Review: The Hennessey VelociRaptor Ranger Is the Midsize Raptor Ford Won’t Bring Here (Yet)
It’s also quicker than a regular F-150 Raptor.
Still holding out for the tasty looking Ford Ranger Raptor to make it Stateside? Tough luck—you're likely going to have to wait at least a year before you can park that pint-sized Baja-basher in your driveway. Well, that is if you absolutely, positively have to go through official FoMoCo channels; if you lack patience and have some extra coin laying around, Hennessey Performance will turn your existing brand-new Ford Ranger into an off-road rig worthy of the wasteland and give it a name that out-machos even Ford's Raptor. Welcome the Hennessey VelociRaptor.
Even we can hardly wait that long for a souped-up Ranger, so we had a black-on-black-on-black VelociRaptor dropped off at our office for a week-or-so of high-riding fun. It certainly looks the part, especially glowering over the workaday crossovers and hatchbacks in our parking lot. Heck, even the local Tacoma TRD Pro wilted next to the hyper-aggressive Hennessey. This visual one-two punch is thanks to a conglomeration of dirt-ready components, starting with a "Stage 1" four-inch lift kit that includes a complete coil-over suspension from Icon Vehicle Dynamics. Eighteen-inch Method wheels with ultra-meaty BF Goodrich KM2 tires fill the extra space, topped by fender flares above all four wheel wells.
For maximum tacti-cool, the front and rear bumpers are replaced with extraordinarily heavy metal bumpers that feel as though they could stave off small artillery fire, let alone errant rockslides blocking the trail. If said hypothetical rockslide occurs at night don't fret; the front bumper is chock-full of ultra-bright LED floodlights to sear the retinas of anything within range. Of course, there's also the requisite sprinkling of "Hennessey" and "VelociRaptor" badging around the exterior and interior, along with an interior plaque denoting this as a special edition.
This wouldn't be a true Hennessey product without some extra rocket fuel under the front hood, so you'll be pleased to learn the standard Ranger 2.3-liter turbocharged EcoBoost four-cylinder is poked and prodded with an ECU upgrade and cat-back exhaust. Sounds pretty tame, but as we've seen before in the Focus RS, that 2.3-liter is a potent little engine, and it seems that all it takes is a few clever lines of code to add some serious power.
In the VelociRaptor, 360 hp and a mighty 440 lb-ft of torque is on-hand, a sizable upgrade from the standard 270 hp and 310 lb-ft of torque. We've never found the regular Ranger lacking for power, but we'd always like additional juice in our off-road specials, a memo apparently lost on the competing Chevrolet Colorado ZR2—the diesel four-cylinder and naturally aspirated V-6 powertrain in Chevy's trail weapon are identical to those in the standard workaday Colorado and Canyon.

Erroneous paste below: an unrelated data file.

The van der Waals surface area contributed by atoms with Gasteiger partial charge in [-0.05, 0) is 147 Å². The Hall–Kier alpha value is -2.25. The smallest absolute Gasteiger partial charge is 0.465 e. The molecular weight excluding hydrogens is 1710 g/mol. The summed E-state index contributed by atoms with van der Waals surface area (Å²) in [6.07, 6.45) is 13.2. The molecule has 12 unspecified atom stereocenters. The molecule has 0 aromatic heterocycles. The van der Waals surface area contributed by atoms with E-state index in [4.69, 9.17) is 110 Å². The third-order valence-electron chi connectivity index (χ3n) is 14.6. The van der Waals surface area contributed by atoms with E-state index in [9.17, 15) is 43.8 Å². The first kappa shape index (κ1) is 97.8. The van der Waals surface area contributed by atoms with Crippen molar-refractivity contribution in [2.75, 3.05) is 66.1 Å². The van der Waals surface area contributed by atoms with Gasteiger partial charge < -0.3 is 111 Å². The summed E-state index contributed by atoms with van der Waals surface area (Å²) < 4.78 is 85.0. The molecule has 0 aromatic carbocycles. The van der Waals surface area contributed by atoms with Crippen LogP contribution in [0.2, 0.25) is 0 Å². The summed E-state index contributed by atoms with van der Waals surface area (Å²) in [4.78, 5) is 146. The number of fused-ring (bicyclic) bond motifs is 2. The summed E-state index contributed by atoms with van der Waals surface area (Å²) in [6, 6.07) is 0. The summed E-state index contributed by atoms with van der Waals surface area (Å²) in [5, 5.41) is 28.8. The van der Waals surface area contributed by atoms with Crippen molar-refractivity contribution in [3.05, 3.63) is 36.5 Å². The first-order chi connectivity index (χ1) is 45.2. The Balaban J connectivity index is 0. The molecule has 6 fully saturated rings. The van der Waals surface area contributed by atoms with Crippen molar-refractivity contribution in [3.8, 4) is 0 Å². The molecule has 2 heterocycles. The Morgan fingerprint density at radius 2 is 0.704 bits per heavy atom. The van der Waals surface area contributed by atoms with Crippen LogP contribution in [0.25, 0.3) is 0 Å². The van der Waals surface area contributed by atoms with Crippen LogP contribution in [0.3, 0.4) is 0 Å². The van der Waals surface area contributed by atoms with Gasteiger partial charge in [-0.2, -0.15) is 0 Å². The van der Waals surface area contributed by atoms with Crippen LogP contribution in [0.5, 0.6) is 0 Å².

The stock 10R80 10-speed automatic transmission carries over as well, shifting power to either the rear or all four wheels depending on what trim you pick to convert to VelociRaptor spec. Since this should be used primarily in a rough-and-tumble environment, we'd suggest starting with a Ranger equipped with four-wheel drive. According to the modification list, it doesn't appear Hennessey did anything to the 4x4 system or terrain management programs, so aside from the massively improved ground clearance and beefy off-road tires, expect the same power transfer and split as the standard Ranger FX4.
With all this chit-chat about hitting the desert whoops and ripping down some backwoods fire trails, we'd love to regale you with our off-road exploits in the VelociRaptor, but the timing of our drive didn't allow for a day in the dirt. So, our experience is strictly how Raptor Jr. handles the mean streets of Los Angeles.
No complaints here. Surprisingly, a mid-sized truck is an ideal vehicle for general LA commuting, provided you don't have to spend much time in the tight and crowded downtown area. Most of the roads surrounding LA are full of weird dips, drainage ditches, and craggy potholes, and most entries into parking lots are aggressively pitched to the point where you'll scrape in anything remotely performance-oriented. A truck crashes through the rough stuff with abandon, and the VelociRaptor made the more aggressive craters even more stress-free.